Presented in Competition at this 60th Cannes Festival, The Diving Bell and the Butterfly
is Julian Schnabel's third feature-length film, following Basquiat
(1996) and Before Night Falls
(2000). The film is an adaptation of the book by Jean-Dominique Bauby, whose life changed completely in 1995 when he had a massive stroke. The
43-year-old journalist, father of two children, spent twenty days in a deep coma. When he woke up, he found the damage to his brain stem had resulted in a rare form of paralysis called "locked-in
syndrome." He couldn't move or speak, and he needed a respirator to breathe. The only part of his inert body that he could control was one eyelid. This eyelid became his link to the world, to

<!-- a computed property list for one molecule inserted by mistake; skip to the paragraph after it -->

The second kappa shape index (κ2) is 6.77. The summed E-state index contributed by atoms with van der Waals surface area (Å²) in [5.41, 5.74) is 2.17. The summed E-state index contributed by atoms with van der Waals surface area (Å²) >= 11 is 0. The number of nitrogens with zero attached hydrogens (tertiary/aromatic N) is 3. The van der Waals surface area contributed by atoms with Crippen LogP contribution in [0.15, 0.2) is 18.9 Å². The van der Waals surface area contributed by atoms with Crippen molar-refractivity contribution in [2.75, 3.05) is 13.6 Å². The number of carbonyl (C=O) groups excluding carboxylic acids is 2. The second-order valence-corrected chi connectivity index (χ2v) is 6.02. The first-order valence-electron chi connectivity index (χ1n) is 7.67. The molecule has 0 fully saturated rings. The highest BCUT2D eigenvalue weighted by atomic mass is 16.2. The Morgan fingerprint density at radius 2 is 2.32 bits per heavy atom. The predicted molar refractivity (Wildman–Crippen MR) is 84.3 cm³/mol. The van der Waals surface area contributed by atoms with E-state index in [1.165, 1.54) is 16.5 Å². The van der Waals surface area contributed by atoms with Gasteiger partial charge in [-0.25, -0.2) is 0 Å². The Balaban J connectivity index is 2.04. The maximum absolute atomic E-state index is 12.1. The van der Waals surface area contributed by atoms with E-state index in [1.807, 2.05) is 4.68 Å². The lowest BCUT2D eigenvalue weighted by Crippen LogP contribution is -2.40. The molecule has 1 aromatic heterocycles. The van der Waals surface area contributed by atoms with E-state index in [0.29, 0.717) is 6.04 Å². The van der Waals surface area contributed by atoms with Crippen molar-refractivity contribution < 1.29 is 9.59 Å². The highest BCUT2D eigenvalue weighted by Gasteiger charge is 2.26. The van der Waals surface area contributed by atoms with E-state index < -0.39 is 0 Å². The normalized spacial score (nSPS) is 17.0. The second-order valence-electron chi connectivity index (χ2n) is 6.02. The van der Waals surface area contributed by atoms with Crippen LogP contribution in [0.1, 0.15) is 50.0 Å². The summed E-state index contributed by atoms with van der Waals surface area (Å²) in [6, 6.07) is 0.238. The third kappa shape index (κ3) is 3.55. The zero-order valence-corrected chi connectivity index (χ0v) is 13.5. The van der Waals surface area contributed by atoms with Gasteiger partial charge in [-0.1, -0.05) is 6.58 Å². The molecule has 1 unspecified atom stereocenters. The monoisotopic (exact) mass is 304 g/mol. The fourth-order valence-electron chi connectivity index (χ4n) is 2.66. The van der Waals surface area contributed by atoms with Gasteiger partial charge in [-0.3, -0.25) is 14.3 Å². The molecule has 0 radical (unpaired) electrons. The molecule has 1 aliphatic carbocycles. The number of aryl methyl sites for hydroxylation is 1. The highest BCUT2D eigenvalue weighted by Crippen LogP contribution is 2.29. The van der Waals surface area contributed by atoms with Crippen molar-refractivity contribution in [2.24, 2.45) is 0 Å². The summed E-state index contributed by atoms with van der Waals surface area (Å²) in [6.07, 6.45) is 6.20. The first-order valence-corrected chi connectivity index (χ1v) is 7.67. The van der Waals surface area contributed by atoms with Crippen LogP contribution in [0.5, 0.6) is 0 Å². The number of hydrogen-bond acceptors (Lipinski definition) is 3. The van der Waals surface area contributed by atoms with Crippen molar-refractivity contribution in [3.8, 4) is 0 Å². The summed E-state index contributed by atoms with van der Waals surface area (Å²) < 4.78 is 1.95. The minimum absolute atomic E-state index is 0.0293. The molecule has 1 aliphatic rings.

other people, and to life.
Speaking of his intentions as he adapted the book, Julian Schnabel says: "In his book The Diving Bell and the Butterfly, Jean-Dominique Bauby is addressing both himself and all of
us. Does it take locked-in-syndrome to make a human being conscious, to make others emphathize? Do we have to get sick for the angels to appear and help us? (...) This is a story for all of us,
who surely do face death and sickness. But if we look, we can find meaning and beauty there. I wanted the film to be a tool, like his book, a self-help device that can help you handle your own
death. That's what I was hoping for, that's why I did it."
Photo Copyright AFP